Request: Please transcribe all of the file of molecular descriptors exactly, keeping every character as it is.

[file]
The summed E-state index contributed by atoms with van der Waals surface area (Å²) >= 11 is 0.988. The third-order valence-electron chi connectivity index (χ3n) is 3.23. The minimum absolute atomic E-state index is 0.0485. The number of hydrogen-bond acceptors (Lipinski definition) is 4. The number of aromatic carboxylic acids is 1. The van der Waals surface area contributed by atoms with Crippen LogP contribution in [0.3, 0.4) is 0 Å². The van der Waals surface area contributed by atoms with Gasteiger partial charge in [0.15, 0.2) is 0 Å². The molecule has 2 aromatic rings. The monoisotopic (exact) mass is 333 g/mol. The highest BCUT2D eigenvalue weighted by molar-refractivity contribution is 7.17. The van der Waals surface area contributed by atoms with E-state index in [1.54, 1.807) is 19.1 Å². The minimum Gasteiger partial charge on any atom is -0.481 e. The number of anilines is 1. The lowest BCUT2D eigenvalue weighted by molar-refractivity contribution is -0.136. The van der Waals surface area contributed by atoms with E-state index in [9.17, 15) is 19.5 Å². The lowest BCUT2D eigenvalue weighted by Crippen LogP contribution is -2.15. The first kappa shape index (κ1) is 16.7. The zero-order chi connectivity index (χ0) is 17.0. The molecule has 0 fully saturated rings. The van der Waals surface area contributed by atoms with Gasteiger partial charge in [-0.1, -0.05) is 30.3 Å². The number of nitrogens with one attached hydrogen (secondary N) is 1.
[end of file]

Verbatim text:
The summed E-state index contributed by atoms with van der Waals surface area (Å²) >= 11 is 0.988. The third-order valence-electron chi connectivity index (χ3n) is 3.23. The minimum absolute atomic E-state index is 0.0485. The number of hydrogen-bond acceptors (Lipinski definition) is 4. The number of aromatic carboxylic acids is 1. The van der Waals surface area contributed by atoms with Crippen LogP contribution in [0.3, 0.4) is 0 Å². The van der Waals surface area contributed by atoms with Gasteiger partial charge in [0.15, 0.2) is 0 Å². The molecule has 2 aromatic rings. The monoisotopic (exact) mass is 333 g/mol. The highest BCUT2D eigenvalue weighted by molar-refractivity contribution is 7.17. The van der Waals surface area contributed by atoms with E-state index in [1.54, 1.807) is 19.1 Å². The minimum Gasteiger partial charge on any atom is -0.481 e. The number of anilines is 1. The lowest BCUT2D eigenvalue weighted by molar-refractivity contribution is -0.136. The van der Waals surface area contributed by atoms with E-state index in [9.17, 15) is 19.5 Å². The lowest BCUT2D eigenvalue weighted by Crippen LogP contribution is -2.15. The first kappa shape index (κ1) is 16.7. The zero-order chi connectivity index (χ0) is 17.0. The molecule has 0 fully saturated rings. The van der Waals surface area contributed by atoms with Gasteiger partial charge in [-0.1, -0.05) is 30.3 Å². The number of nitrogens with one attached hydrogen (secondary N) is 1.